Presentation on theme: "Perinatal HIV Testing in Utah Lois Blobaum, BSN, Theresa Garrett, MSN and Nan Streeter, RN, MS Utah Department of Health."— Presentation transcript:
Perinatal HIV Testing in Utah Lois Blobaum, BSN, Theresa Garrett, MSN and Nan Streeter, RN, MS Utah Department of Health
1 Utah Perinatal HIV Prevention Task Force Utah Department of Health’s: Bureau of Communicable Disease Control – HIV Prevention Program Bureau of Maternal & Child Health – Reproductive Health Program Division of Health Care Finance – Bureau of Managed Health Care Partners from: Department of Obstetrics and Gynecology – University of Utah Planned Parenthood of Utah – Utah’s Title X Agency Midvale Community Building Community Coalition
2 HIV Epidemiology in Utah Five pregnant HIV-positive women delivered a live-born infant during 2002 Ten pregnant HIV-positive women delivered a live-born infant during 2003 Risk Factors include: Women who have a history of injecting drug use Women who have sexual partners with a history of injecting drug use Disproportionately affects Hispanic and African American women
3 Pregnancy Risk Assessment Monitoring System Data During any of your prenatal care visits, did a doctor, nurse, or other health care worker talk with you about getting your blood tested for HIV? (Yes-27%) During any of your prenatal care visits did a doctor, nurse, or other health care worker ask if you wanted to be tested for HIV? (Yes-47%)
4 2002-2003 Goals Improve data collection and analysis on: a. HIV prevalence among pregnant women b. HIV counseling and testing practices Foster integration of universal counseling and testing into prenatal care practices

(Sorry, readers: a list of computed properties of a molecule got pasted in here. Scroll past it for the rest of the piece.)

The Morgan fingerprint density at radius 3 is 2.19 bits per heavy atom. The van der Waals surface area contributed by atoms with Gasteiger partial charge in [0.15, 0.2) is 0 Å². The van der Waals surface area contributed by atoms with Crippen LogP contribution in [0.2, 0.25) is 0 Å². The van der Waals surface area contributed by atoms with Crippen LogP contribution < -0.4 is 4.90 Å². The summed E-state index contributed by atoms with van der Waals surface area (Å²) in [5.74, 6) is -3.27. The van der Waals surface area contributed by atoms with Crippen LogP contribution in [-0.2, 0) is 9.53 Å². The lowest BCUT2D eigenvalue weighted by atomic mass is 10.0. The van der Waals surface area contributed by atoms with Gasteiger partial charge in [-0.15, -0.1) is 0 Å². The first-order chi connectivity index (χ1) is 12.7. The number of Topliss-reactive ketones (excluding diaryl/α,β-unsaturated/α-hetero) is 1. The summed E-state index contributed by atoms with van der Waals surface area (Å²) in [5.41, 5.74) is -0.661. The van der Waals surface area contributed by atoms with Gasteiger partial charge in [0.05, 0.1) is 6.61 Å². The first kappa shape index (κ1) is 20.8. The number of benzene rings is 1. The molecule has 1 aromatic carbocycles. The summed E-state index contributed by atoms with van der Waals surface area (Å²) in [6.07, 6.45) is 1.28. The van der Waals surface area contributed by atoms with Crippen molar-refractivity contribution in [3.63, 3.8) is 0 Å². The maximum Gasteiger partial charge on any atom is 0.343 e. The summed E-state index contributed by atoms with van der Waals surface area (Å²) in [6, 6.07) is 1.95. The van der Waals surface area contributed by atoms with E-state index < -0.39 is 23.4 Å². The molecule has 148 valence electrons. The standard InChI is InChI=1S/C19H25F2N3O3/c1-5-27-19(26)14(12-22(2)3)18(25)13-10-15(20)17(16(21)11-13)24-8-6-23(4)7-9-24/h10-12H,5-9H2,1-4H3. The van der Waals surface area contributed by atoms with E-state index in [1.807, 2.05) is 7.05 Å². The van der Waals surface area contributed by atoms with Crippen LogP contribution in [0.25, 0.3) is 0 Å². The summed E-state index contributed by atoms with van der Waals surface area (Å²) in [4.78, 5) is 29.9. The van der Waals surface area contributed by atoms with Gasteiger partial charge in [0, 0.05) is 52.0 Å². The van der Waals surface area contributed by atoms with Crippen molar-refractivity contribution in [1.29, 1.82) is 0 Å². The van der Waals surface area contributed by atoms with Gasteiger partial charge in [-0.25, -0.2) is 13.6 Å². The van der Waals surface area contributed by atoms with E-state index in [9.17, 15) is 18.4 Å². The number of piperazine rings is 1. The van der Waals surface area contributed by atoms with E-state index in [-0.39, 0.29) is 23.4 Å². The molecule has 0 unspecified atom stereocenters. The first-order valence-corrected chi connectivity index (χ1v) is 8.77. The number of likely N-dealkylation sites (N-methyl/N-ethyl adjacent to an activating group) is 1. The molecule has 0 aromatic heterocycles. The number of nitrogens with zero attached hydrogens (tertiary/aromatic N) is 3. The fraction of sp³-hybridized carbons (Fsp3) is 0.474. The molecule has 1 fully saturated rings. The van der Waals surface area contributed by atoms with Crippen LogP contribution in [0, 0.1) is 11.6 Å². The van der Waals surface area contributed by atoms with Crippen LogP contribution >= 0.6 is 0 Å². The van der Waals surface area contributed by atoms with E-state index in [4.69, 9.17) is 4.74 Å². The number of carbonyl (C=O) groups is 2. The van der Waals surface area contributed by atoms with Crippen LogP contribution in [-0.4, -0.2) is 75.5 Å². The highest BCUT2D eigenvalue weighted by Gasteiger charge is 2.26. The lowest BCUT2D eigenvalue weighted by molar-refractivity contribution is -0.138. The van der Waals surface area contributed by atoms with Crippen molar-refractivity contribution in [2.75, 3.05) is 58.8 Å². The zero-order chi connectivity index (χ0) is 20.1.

5 Revised 2001 Guidelines Recommend HIV testing for all pregnant women Permit flexibility in the consent process Encourage health care providers to document consent or refusal and address reasons for refusal Support HIV prevention and referral through education during prenatal care Emphasize testing and treatment at labor and delivery for women who have not received testing
6 Multi-hospital Quality Improvement Project Four tertiary care hospitals in greater SL area Research nurses conducted brief face-to- face interviews with women during the intrapartum or immediate postpartum period
7 Was HIV Screening discussed with you during your prenatal care? A- 34.7% B- 47.5% C-57.1% D-72% Was an HIV test done during your prenatal care? A- 22.3% B-49.2% C-33.5% D-65% Do you know your HIV status? A-43.2% B-36.4% C-36.4% D-57% Multi-hospital Quality Improvement Project (cont.)
8 Prenatal Care Provider Survey To develop an action plan regarding perinatal HIV testing and collect baseline data. The purpose of the study was to understand providers’ perspectives and practices regarding universal HIV counseling and testing for pregnant women.
9 Methods Data collection process Utah Department of Health sent questionnaires to all 461 prenatal care providers during January to March 2003. Prenatal care providers included obstetricians, family practice physicians and certified nurse- midwives (CNM).
10 Results A total of 273 questionnaires were returned corresponding to a response rate of 59%. Five percent of providers did not provide prenatal care and were excluded from the analysis. Sample demographics: More than half (52%) of the providers were obstetricians/gynecologists, 34% were family practice physicians, and the remaining 14% were CNM. The majority (74%) of the providers were male. In regard to location, 70% reported practicing in “urban” areas.